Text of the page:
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Empire of the Misers

In an April interview with the New York Times, World Bank President James Wolfensohn suggested that in addition to blowing up people and things: “I would argue that there is also a need for a parallel and equally urgent attention to the question of development as a way to prevent terror, and to prevent conflict. . . .” In the interview he observed that the military receive $900 billion each year from world governments and wealthy farmers receive $300 billion. By contrast those same governments spend only $56 billion on development assistance for the poor. Subsequent reports made the point even more forcefully.

On December 9, UNICEF released a report entitled “Childhood Under Threat.” It said that over one-half of all the children in the world or more than one billion children suffer extreme deprivation because of war, HIV. and AIDS. It observed that each year the equivalent of the entire population of children under five living in France, Germany, Greece and Italy died from deaths that could have been prevented. Each day 29,158 children under the age of five die. Three thousand nine hundred of those children die because they lack access to safe drinking water and adequate sanitation.

The report also observed that child poverty had worsened in many developed countries, including Finland, Sweden, Belgium, Germany, Luxembourg, the Netherlands, Austria and Italy. That was offset by the good news that the child poverty rate in the United States had declined from 24.3 percent to 21.9 percent which, however, was accompanied by the bad news that that rate was higher than the poverty rate in any of the countries named.

A report issued two days earlier by the U.N. food and agriculture agency disclosed that 852 million people (or almost three times the number of people living in the United States) suffered chronic malnutrition and five million children a year die because of malnutrition. (The remaining 5 million that Unicef described presumably died from other causes.) Commenting on the report, Florence Chenoweth, the food and agriculture agency representative pointed out that “hunger kills one child every five seconds.” If you add the 5 million children from the Unicef report to the equation every 2 seconds a child dies from mostly preventable causes. In the time it takes to read this column anywhere from sixty to more than one hundred children will have died. Most of them never learned to read.

Joining the gloomy statistics reported by the various agencies was one from Oxfam International. It said that the aid budgets of rich nations had dropped by 50 percent since 1960. The report says 45 million children will die by 2015 because the wealthy are not living up to the promises of support they made many years ago. The United States spent .14 percent of national income on foreign aid in 2003. That is one-tenth of what it spent on Iraq. Jeremy Hobbs, Oxfam’s Executive Director said: “The world has never been wealthier, yet rich nations are giving less and less. . . . The scandal must end. . . . . Unless world leaders act now to deliver a historic breakthrough on poverty, next year will end in shameful failure.”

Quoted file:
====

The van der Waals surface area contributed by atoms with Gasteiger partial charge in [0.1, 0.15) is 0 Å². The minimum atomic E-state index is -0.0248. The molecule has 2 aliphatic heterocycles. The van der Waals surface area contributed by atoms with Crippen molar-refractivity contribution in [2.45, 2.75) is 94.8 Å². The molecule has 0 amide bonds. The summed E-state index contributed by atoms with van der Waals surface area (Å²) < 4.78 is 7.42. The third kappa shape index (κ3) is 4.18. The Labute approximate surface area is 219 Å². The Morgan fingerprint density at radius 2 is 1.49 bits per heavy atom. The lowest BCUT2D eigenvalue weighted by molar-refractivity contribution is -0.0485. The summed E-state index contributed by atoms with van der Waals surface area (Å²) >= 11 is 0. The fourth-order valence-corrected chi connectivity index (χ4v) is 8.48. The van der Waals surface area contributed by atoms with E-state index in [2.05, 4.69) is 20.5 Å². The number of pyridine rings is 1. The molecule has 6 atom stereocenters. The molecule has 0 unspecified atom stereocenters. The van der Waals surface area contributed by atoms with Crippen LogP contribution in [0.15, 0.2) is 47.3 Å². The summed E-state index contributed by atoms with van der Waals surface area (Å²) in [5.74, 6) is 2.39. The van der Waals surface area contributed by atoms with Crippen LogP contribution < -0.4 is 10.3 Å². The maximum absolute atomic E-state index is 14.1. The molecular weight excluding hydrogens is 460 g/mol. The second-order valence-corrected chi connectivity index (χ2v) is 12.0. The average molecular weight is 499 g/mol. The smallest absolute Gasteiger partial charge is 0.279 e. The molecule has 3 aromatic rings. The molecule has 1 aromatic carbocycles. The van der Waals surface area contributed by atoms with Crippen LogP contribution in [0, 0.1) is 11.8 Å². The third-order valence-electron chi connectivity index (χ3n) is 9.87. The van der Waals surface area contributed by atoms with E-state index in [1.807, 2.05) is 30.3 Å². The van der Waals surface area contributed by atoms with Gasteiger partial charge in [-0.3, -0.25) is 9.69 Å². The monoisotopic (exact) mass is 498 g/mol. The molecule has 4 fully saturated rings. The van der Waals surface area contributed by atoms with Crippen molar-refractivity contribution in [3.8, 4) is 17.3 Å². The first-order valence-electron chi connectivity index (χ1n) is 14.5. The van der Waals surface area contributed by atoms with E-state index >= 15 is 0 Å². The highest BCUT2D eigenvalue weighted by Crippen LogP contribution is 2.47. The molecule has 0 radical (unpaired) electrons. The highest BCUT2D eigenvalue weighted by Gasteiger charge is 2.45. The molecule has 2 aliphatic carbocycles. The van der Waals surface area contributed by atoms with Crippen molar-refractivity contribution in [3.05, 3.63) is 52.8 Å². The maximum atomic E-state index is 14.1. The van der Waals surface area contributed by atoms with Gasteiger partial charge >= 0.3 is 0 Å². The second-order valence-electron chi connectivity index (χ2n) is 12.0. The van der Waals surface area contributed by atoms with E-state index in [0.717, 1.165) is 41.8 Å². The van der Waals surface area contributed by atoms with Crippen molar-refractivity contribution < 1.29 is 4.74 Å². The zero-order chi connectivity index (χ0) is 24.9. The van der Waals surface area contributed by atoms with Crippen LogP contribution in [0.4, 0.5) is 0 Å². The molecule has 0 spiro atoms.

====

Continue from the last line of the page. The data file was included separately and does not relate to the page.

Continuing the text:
I’ve bad news for Mr. Hobbs. Shameful failure looms. On December 23 it was reported that as a result of budget deficits and the need to cut back on spending the Bush administration is cutting back on support for global food aid programs. Cutting back on food aid is a good way of reducing spending without impacting the wealthy whose pleas for help are heard and heeded. The cries of the poor are barely audible and cannot be heard in Washington. That’s why George Bush could let it be known, two days before Christmas, that contributions to global food aid programs will be cut. Some charities estimate the cuts will be in the neighborhood of $100 million. On New Year’s day Mr. Bush will use his Saturday radio address to wish everyone a happy new year. It will be happier for the well fed than for the hungry.

(After this was written the Tsunami tragedy struck Asia. As of this writing more than 70,000 have been killed. Mr. Bush has not yet commented. The U.S. initially pledged $15 million to help victims, one half the amount pledged by Japan. In response to criticism the amount pledged was raised to $35 million. That is almost as much as will be spent on the inaugural festivities celebrating the Second Coming of George W. Bush. The inaugural festivities will be more fun than rebuilding the lives of those affected by the tsunami).

CHRISTOPHER BRAUCHLI is a Boulder, Colorado lawyer. His column appears weekly in the Daily Camera. He can be reached at: brauchli.56@post.harvard.edu

 

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